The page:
able to use people with so little compensation. I find it absurd that an 18 year old who is a five star recruit and has at leas an exciting future, should play for 4 years while getting a “free” education.

  33. War? I’ll bet some military and their families would shake their heads at that one. Also, not a very good exhibition of “good faith barganing” by the union. There needs to be a spirit of compromise – without it, no deal… no football.

  34. There is so much money on this table at a time when the league is enjoying unprecedented popularity…both sides have a lot to lose if they continue the rhetoric and alienate the fans. Realistically, I’ve been a fan since I was 7 so I will probably always follow my team, regardless…but those fringe fans who are just coming on board may walk away. Which means less revenue for all. My advice…get to the table (both sides!!!) and show a little respect to those who enable billions to be divvied up…your fans.

  35. DeSmith is the downfall of football. Too many variables to argue. Nimrods like Mawae and current player reps have forgotten where they came from. Greed is the driver.

    Wise investing as rookies would’ve solved most future problems.

  36. I recommend that in the future when negotiations like this take place a third party be invited to this table…a fan representative. It is the most under-represented voice at the table and the true bankroll behind the league.

  37. It’s both the owners and players fault for this garbage. I do not believe at this point in time there will be a deal come March and therefore there will be no 2011 season.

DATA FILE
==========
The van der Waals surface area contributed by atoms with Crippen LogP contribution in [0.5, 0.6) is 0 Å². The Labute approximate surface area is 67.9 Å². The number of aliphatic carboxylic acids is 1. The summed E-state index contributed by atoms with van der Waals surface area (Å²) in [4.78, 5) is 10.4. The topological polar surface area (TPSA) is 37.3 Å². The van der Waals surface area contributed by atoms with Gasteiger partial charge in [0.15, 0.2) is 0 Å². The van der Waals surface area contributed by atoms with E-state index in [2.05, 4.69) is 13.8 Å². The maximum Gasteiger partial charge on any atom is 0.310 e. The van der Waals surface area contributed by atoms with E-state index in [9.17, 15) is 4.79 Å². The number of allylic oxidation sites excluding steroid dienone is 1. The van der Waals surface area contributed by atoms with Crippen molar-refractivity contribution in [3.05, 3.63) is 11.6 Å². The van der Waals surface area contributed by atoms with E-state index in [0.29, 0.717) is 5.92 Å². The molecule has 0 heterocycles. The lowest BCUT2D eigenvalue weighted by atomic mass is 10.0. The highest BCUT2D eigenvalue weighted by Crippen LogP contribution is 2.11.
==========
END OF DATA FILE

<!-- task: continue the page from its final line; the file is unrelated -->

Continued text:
38. War? Really? WTF. Million Dollar athletes and Billion Dollar owners at War? Bunch of cry babies in my opinion. We have everyday average people who are in 2 real wars.
    God how I HATE over dramatic douche bag millionaires! You are not at “War” you are just having a pissing contest as to who is going to get the bigger piece of the pie. Your acting just like kids in a ball field who don’t get their way, threating to take your ball a go home crying WAHHHH!

    The real wars are being fought by real people who are really dieing. Let’s have a little respect for those people, and stop comparing your business squabble to a war! PLEASE!

  39. Somewhat overlooked in all the “war” talk was the fact that DeMo also declared himself the uncrowned King of Scotland while he was at it.

  40. Another point-Most NFL players went to college on scholorships (i.e. free tuition). Most normal college kids get out of school with $50,000-$100,000 in debt now.